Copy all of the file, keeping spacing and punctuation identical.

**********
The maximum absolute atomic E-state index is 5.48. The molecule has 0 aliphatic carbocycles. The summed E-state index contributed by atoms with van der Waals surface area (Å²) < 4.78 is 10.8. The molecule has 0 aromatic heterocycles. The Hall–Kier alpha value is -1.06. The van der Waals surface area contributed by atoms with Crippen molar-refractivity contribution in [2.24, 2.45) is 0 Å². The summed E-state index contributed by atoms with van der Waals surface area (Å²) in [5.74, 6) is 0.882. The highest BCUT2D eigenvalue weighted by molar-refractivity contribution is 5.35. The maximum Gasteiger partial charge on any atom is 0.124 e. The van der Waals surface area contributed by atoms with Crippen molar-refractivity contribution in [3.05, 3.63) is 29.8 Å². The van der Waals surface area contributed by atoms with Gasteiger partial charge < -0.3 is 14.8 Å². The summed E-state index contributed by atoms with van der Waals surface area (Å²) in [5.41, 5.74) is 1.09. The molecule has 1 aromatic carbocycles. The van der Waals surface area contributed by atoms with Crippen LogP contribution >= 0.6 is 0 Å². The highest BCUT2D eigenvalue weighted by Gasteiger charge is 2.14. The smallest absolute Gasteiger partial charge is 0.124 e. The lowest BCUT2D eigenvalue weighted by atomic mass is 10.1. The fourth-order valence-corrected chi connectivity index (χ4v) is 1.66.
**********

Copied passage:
The maximum absolute atomic E-state index is 5.48. The molecule has 0 aliphatic carbocycles. The summed E-state index contributed by atoms with van der Waals surface area (Å²) < 4.78 is 10.8. The molecule has 0 aromatic heterocycles. The Hall–Kier alpha value is -1.06. The van der Waals surface area contributed by atoms with Crippen molar-refractivity contribution in [2.24, 2.45) is 0 Å². The summed E-state index contributed by atoms with van der Waals surface area (Å²) in [5.74, 6) is 0.882. The highest BCUT2D eigenvalue weighted by molar-refractivity contribution is 5.35. The maximum Gasteiger partial charge on any atom is 0.124 e. The van der Waals surface area contributed by atoms with Crippen molar-refractivity contribution in [3.05, 3.63) is 29.8 Å². The van der Waals surface area contributed by atoms with Gasteiger partial charge < -0.3 is 14.8 Å². The summed E-state index contributed by atoms with van der Waals surface area (Å²) in [5.41, 5.74) is 1.09. The molecule has 1 aromatic carbocycles. The van der Waals surface area contributed by atoms with Crippen LogP contribution >= 0.6 is 0 Å². The highest BCUT2D eigenvalue weighted by Gasteiger charge is 2.14. The smallest absolute Gasteiger partial charge is 0.124 e. The lowest BCUT2D eigenvalue weighted by atomic mass is 10.1. The fourth-order valence-corrected chi connectivity index (χ4v) is 1.66.